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Last Updated: Tuesday, 1 November 2005, 12:37 GMT
Criminal probe into Barents chase
Elektron
The Elektron chase sparked a diplomatic incident
The captain of a Russian trawler which was at the centre of a Barents Sea chase with two Norwegian fish officials on board, could face criminal charges.

Valery Yarantsev is being investigated on suspicion of illegal fishing and illegal confinement, the local Russian prosecutor general's office said.

The trawler, the Elektron, was boarded by the inspectors near Svalbard islands on suspicion of illegal fishing.

But instead of heading to Norway as directed, it fled to Russian waters.

It was chased by Norwegian coastguards until it reached Russian territory.

The two inspectors spent five days on board the trawler before they were handed back to the Norwegian authorities by a Russian rescue ship.

The prosecutor of the northern Murmansk region, where the Elektron returned to, confirmed a criminal case was being opened on the basis of information supplied by Norway.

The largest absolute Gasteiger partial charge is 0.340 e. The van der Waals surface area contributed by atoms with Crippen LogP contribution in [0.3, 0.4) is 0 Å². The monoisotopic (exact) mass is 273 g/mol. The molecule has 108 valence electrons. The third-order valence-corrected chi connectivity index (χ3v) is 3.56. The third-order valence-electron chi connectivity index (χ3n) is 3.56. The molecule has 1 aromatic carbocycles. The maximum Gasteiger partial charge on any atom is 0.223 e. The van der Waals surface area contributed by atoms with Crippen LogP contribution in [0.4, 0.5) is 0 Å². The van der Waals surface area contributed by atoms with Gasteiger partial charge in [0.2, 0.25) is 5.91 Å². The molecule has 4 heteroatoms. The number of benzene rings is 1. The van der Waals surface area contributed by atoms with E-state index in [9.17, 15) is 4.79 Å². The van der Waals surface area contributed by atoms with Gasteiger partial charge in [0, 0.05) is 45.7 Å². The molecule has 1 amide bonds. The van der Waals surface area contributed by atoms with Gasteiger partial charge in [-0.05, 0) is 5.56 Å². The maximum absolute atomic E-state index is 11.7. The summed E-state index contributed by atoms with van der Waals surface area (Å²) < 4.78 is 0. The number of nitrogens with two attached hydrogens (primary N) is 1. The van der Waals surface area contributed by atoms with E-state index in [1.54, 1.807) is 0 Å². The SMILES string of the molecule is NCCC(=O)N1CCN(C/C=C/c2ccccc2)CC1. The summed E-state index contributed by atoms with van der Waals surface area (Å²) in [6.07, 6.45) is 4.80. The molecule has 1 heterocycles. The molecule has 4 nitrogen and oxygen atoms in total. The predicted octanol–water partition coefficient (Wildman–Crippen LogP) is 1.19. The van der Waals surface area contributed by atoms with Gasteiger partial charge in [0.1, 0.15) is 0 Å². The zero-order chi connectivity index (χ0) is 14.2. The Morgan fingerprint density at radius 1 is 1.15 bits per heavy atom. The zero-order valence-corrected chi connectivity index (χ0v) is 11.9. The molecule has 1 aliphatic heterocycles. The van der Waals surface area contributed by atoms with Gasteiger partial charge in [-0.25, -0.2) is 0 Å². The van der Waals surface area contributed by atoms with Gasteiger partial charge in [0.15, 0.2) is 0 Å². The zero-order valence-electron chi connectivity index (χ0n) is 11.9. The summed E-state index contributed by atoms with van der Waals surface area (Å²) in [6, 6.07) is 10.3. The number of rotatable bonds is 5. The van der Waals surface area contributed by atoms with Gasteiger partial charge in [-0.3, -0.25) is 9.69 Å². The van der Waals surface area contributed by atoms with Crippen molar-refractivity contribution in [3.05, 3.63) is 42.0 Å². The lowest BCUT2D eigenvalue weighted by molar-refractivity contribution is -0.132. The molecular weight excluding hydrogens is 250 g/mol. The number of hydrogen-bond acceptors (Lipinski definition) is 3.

"According to the Norwegians, a check revealed a number of serious violations," a statement said.

Ongoing dispute

The incident began on 15 October, when the Elektron was fishing in waters claimed by Norway.

The Norwegian authorities claim the Elektron was using illegal fishing equipment which violated quota rules on fishing catches.

The trawler was directed by the two inspectors to go towards the Norwegian port of Tromso, but unexpectedly changed its course towards Russia.

Although both sides sought to play down the incident, it has rekindled an ongoing dispute between Russia and Norway over fishing rights in the Barents Sea, the BBC's Lars Bevanger says.

Norway claims sovereignty over the waters where the Elektron was apprehended but Russia and other fishing nations disagree. They argue Norway has no right to detain foreign vessels in that area even if they are breaking fishing regulations.

Norwegian forces have detained Russian vessels before, but the most dramatic event so far involved an Icelandic trawler in 1994 which was forced to stop when a Norwegian coastguard vessel fired live rounds at it.


SEE ALSO:
The Arctic's new gold rush
25 Oct 05 |  Business
Norway prepares for dry North Sea
14 Apr 04 |  Business
Joint bid to stop illegal fishing
13 Jun 05 |  Scotland
Country profile: Norway
05 Oct 05 |  Country profiles
Country profile: Russia
21 Sep 05 |  Country profiles


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